Letter Writing

Sterne’s Letter Writing in Manuscript and Print

Paper in the eighteenth century was expensive and postage was charged per sheet. Writing was therefore often crammed onto the page at various angles, to economically fill all of the gaps. Sometimes writers rotated their letters from portrait to landscape (90 degrees) and continued over the top of the existing script. These are sometimes called cross-letters. Alternatively, leaving a lot of blank space made a statement about the writer’s wealth and social status.

There were no envelopes (as we know them), so a single sheet of paper was folded back onto itself, with the address appearing on the outside.

How to fold a letter in the eighteenth century:

  1. Make two folds in your letter, creating three sections (the largest in the middle)
  2. Fold the outside edges in on each other
  3. The last fold should have created a smaller, envelope-like flap

Letters were sealed by pouring hot wax onto the join and moulding it with a ring or customised stamp, known as a seal.

Sterne would have folded many of his letters in this way. The fold-marks and wax seal are particularly visible in his letter to Richard Chapman.

In the images you can see that Sterne doubled his letter, filling each half-sheet as if it were a page in a book, before proceeding to fold up the letter and address it to Mr Chapman.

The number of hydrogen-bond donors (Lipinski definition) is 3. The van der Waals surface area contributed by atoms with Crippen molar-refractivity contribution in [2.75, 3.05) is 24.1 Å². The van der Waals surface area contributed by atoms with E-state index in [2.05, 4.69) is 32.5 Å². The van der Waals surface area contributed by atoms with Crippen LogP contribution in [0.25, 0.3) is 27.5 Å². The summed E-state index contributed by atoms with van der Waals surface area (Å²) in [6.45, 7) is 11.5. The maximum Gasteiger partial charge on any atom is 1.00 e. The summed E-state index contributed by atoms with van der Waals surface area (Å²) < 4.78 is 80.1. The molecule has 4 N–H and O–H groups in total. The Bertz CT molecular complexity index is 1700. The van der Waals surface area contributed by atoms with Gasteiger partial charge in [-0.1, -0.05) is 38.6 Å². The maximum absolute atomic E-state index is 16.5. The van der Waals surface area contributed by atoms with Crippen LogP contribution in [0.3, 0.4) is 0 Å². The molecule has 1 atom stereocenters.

Although this method of writing letters in the form of pamphlets was common in the eighteenth century, Sterne’s relationship with letter writing was particularly inflected with thoughts of book production. He certainly expected his correspondence to be published after his death. There is a crossover between Sterne’s correspondence and printed works in that he frequently refers to handwriting in his novels and references the act of printing in his letters. For example, in one letter, addressed to Lord Fauconberg, he mimics the style of a printed newspaper, whilst in Tristram Shandy he repeatedly describes images of Tristram haphazardly wielding pen and ink.